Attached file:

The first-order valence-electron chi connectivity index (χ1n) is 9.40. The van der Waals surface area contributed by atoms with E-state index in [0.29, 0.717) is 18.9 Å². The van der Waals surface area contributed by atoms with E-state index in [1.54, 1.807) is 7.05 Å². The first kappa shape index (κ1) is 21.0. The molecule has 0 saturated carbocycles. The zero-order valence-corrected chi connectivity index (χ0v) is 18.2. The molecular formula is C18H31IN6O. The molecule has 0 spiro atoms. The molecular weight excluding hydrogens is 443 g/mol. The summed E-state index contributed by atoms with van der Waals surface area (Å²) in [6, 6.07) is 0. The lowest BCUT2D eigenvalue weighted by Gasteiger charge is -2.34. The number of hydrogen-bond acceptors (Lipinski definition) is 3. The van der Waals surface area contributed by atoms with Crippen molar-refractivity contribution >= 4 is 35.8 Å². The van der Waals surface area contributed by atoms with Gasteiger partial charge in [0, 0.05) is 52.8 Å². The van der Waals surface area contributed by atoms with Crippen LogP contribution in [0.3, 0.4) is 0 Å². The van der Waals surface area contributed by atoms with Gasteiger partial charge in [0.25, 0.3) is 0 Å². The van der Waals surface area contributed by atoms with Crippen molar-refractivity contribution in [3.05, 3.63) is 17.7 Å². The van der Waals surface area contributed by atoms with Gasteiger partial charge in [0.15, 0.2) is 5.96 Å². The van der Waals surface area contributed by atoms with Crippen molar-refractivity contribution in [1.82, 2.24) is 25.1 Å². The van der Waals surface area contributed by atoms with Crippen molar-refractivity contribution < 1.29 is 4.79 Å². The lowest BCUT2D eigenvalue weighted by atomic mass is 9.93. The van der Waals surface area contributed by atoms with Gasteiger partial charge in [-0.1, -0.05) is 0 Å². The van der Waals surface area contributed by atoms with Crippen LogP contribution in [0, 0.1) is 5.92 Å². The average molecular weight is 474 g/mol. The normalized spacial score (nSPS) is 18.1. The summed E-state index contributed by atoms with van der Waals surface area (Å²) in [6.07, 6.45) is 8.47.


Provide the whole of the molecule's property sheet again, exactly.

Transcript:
The first-order valence-electron chi connectivity index (χ1n) is 9.40. The van der Waals surface area contributed by atoms with E-state index in [0.29, 0.717) is 18.9 Å². The van der Waals surface area contributed by atoms with E-state index in [1.54, 1.807) is 7.05 Å². The first kappa shape index (κ1) is 21.0. The molecule has 0 saturated carbocycles. The zero-order valence-corrected chi connectivity index (χ0v) is 18.2. The molecular formula is C18H31IN6O. The molecule has 0 spiro atoms. The molecular weight excluding hydrogens is 443 g/mol. The summed E-state index contributed by atoms with van der Waals surface area (Å²) in [6, 6.07) is 0. The lowest BCUT2D eigenvalue weighted by Gasteiger charge is -2.34. The number of hydrogen-bond acceptors (Lipinski definition) is 3. The van der Waals surface area contributed by atoms with Crippen molar-refractivity contribution >= 4 is 35.8 Å². The van der Waals surface area contributed by atoms with Gasteiger partial charge in [0, 0.05) is 52.8 Å². The van der Waals surface area contributed by atoms with Crippen LogP contribution in [0.3, 0.4) is 0 Å². The van der Waals surface area contributed by atoms with Gasteiger partial charge in [0.25, 0.3) is 0 Å². The van der Waals surface area contributed by atoms with Crippen molar-refractivity contribution in [3.05, 3.63) is 17.7 Å². The van der Waals surface area contributed by atoms with Gasteiger partial charge in [0.15, 0.2) is 5.96 Å². The van der Waals surface area contributed by atoms with Crippen molar-refractivity contribution in [1.82, 2.24) is 25.1 Å². The van der Waals surface area contributed by atoms with Crippen molar-refractivity contribution < 1.29 is 4.79 Å². The lowest BCUT2D eigenvalue weighted by atomic mass is 9.93. The van der Waals surface area contributed by atoms with Gasteiger partial charge in [-0.1, -0.05) is 0 Å². The van der Waals surface area contributed by atoms with Crippen LogP contribution in [0, 0.1) is 5.92 Å². The average molecular weight is 474 g/mol. The normalized spacial score (nSPS) is 18.1. The summed E-state index contributed by atoms with van der Waals surface area (Å²) in [6.07, 6.45) is 8.47.